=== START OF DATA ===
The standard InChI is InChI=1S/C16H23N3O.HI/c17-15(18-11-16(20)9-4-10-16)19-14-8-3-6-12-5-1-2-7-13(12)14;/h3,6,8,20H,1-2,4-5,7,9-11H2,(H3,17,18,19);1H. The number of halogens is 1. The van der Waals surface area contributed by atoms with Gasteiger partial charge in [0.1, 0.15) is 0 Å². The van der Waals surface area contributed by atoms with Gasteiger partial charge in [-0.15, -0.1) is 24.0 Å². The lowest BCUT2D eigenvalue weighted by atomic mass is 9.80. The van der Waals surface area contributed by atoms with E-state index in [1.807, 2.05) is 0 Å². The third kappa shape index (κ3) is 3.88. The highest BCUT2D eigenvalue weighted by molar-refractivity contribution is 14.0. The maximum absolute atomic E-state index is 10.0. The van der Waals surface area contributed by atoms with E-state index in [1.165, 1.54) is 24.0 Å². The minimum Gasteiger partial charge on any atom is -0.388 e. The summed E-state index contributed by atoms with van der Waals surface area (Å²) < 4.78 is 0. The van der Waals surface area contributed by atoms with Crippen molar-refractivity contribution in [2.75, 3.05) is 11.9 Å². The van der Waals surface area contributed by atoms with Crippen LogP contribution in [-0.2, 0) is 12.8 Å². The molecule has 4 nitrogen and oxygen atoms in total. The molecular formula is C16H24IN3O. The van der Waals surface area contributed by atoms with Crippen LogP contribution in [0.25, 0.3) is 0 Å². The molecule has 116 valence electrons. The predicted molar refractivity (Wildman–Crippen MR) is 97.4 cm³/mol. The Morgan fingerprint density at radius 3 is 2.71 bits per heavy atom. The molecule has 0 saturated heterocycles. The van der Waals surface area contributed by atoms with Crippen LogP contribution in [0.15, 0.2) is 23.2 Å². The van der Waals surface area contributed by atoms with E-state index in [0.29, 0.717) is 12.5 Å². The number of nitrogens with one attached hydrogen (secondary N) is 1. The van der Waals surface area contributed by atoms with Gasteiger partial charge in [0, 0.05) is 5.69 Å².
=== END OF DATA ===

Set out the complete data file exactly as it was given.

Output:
The standard InChI is InChI=1S/C16H23N3O.HI/c17-15(18-11-16(20)9-4-10-16)19-14-8-3-6-12-5-1-2-7-13(12)14;/h3,6,8,20H,1-2,4-5,7,9-11H2,(H3,17,18,19);1H. The number of halogens is 1. The van der Waals surface area contributed by atoms with Gasteiger partial charge in [0.1, 0.15) is 0 Å². The van der Waals surface area contributed by atoms with Gasteiger partial charge in [-0.15, -0.1) is 24.0 Å². The lowest BCUT2D eigenvalue weighted by atomic mass is 9.80. The van der Waals surface area contributed by atoms with E-state index in [1.807, 2.05) is 0 Å². The third kappa shape index (κ3) is 3.88. The highest BCUT2D eigenvalue weighted by molar-refractivity contribution is 14.0. The maximum absolute atomic E-state index is 10.0. The van der Waals surface area contributed by atoms with E-state index in [1.165, 1.54) is 24.0 Å². The minimum Gasteiger partial charge on any atom is -0.388 e. The summed E-state index contributed by atoms with van der Waals surface area (Å²) < 4.78 is 0. The van der Waals surface area contributed by atoms with Crippen molar-refractivity contribution in [2.75, 3.05) is 11.9 Å². The van der Waals surface area contributed by atoms with Crippen LogP contribution in [-0.2, 0) is 12.8 Å². The molecule has 4 nitrogen and oxygen atoms in total. The molecular formula is C16H24IN3O. The van der Waals surface area contributed by atoms with Crippen LogP contribution in [0.25, 0.3) is 0 Å². The molecule has 116 valence electrons. The predicted molar refractivity (Wildman–Crippen MR) is 97.4 cm³/mol. The Morgan fingerprint density at radius 3 is 2.71 bits per heavy atom. The molecule has 0 saturated heterocycles. The van der Waals surface area contributed by atoms with Crippen LogP contribution in [0.15, 0.2) is 23.2 Å². The van der Waals surface area contributed by atoms with E-state index in [0.29, 0.717) is 12.5 Å². The number of nitrogens with one attached hydrogen (secondary N) is 1. The van der Waals surface area contributed by atoms with Gasteiger partial charge in [0, 0.05) is 5.69 Å².